Some business improvement professionals believe the goal of their work is to make themselves redundant, to take their company to the point where improvement is self-sustaining and they are no longer needed. Is it time for us, as HR professionals, to look at our jobs the same way? To ask whether the benefits we bring can be embedded in a wider company culture? Whether we can move on from working in human resources and become something more?

I Am Not a Resource

The paradigm we currently work within, the one upon which human resources departments are built, is an early 20th century one. It comes from the era of Fordism, when the aim of industry was to reduce everyone and everything to a replaceable cog in an identical machine. When the relationship between employees and managers was a battle between the interests of labor and those of capital.

But people are not a resource, not some finite commodity to be used up and replaced, as this model assumes. And the most gifted employees are rejecting this model, demanding better conditions of work or setting out on their own to escape the stresses and discomforts that this model provides. If we want to retain the best staff, and to unleash their full energy, then we need to find a new model.

An Evidenced Need For Change

The principles behind this have been widely debated, but hard evidence is starting to build up for a need for change. A recent experiment involving hundreds of employees at a Fortune 500 company showed the value of a more human, more flexible, less centralized approach to dealing with staff needs. Employees given more control over when and where they worked, and whose supervisors were empowered to help them achieve a better work-life balance, felt a significant reduction in the conflict between their home and work lives. This reduced stress for these employees, reducing a major source of ill health and lost productivity in the American workforce. And it did so without putting an extra burden on other staff.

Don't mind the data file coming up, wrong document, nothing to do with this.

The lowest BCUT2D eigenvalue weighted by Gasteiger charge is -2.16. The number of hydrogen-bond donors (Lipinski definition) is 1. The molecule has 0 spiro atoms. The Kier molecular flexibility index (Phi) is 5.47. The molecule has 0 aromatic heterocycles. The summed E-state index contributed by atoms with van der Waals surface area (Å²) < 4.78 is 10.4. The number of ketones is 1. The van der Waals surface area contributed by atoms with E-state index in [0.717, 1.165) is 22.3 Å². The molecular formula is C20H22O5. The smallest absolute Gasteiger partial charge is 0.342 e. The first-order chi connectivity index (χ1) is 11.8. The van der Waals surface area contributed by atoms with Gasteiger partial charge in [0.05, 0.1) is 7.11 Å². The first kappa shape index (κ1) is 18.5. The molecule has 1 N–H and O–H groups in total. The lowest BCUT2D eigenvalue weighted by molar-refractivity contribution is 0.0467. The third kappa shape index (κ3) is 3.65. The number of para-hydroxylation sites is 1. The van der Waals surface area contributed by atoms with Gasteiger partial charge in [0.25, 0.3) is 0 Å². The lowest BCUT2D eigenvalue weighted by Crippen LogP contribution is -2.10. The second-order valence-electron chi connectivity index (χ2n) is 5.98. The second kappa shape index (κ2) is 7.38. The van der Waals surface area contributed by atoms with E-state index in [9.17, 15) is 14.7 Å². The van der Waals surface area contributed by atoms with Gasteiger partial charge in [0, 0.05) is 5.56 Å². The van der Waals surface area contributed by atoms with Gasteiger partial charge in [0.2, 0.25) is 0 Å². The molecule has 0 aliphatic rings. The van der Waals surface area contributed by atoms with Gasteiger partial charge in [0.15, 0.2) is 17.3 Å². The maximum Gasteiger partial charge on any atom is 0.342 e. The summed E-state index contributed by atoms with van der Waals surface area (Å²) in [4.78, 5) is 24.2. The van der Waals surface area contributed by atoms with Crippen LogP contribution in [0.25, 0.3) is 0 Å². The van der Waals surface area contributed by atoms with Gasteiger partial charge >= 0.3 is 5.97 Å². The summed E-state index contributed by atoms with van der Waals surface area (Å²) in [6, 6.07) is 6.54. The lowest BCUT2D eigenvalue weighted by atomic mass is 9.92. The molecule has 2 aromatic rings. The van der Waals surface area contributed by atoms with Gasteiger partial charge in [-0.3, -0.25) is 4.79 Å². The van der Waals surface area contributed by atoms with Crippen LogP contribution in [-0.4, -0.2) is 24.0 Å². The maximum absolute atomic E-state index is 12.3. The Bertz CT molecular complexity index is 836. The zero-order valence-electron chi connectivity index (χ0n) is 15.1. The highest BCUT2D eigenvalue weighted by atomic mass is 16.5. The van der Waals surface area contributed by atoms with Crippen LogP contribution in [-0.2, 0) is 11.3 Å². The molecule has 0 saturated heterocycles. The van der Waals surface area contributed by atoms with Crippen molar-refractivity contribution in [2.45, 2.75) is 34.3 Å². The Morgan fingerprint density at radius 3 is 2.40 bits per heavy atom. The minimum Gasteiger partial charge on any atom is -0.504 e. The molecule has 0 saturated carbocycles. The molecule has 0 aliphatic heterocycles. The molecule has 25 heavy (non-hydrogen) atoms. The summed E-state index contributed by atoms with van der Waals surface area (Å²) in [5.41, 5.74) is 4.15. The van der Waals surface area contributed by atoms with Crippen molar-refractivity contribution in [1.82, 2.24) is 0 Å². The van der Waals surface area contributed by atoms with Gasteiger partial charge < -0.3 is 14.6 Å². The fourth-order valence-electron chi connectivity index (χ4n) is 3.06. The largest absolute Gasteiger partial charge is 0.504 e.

Many companies provide the sort of adaptations these employees sought, but they do it on a case by case basis, where employees have to negotiate exceptional treatment through managers and HR. By changing company procedures and structures, integrating flexibility into standard working, this experiment treated employees more like human beings, less like resources, dispersing power often held by the HR department.

Changing the Company, Changing the HR Department

Ruth Schwartz makes a case for taking this a step further. Her experience with High Performance and Open Book Management has led her to conclude that the best way to engage with workers, to treat them as human beings rather than resources and so get the best from them, is to treat everyone as a contributing partner in the organization. If people are rewarded not for time served but for what they contribute, if they have an active interest in the outcome for the firm beyond just keeping their job, then we will move fully beyond the idea of people as resources.

What then for the HR department? There will always be a need for professionals with the skills to improve people’s working lives. Will we become, as Schwartz suggests, the Connection Department, the Leadership Department, the Prosperity Department?

Decentralizing power over people’s working lives, transforming the role of the current HR department, these are radical steps. But all the greatest successes in business come from radical steps, from finding ways to unlock the creativity of the people around you.

Perhaps it is time for us to set our sights higher, to aim at making ourselves redundant.

Originally appeared on Talent Culture:

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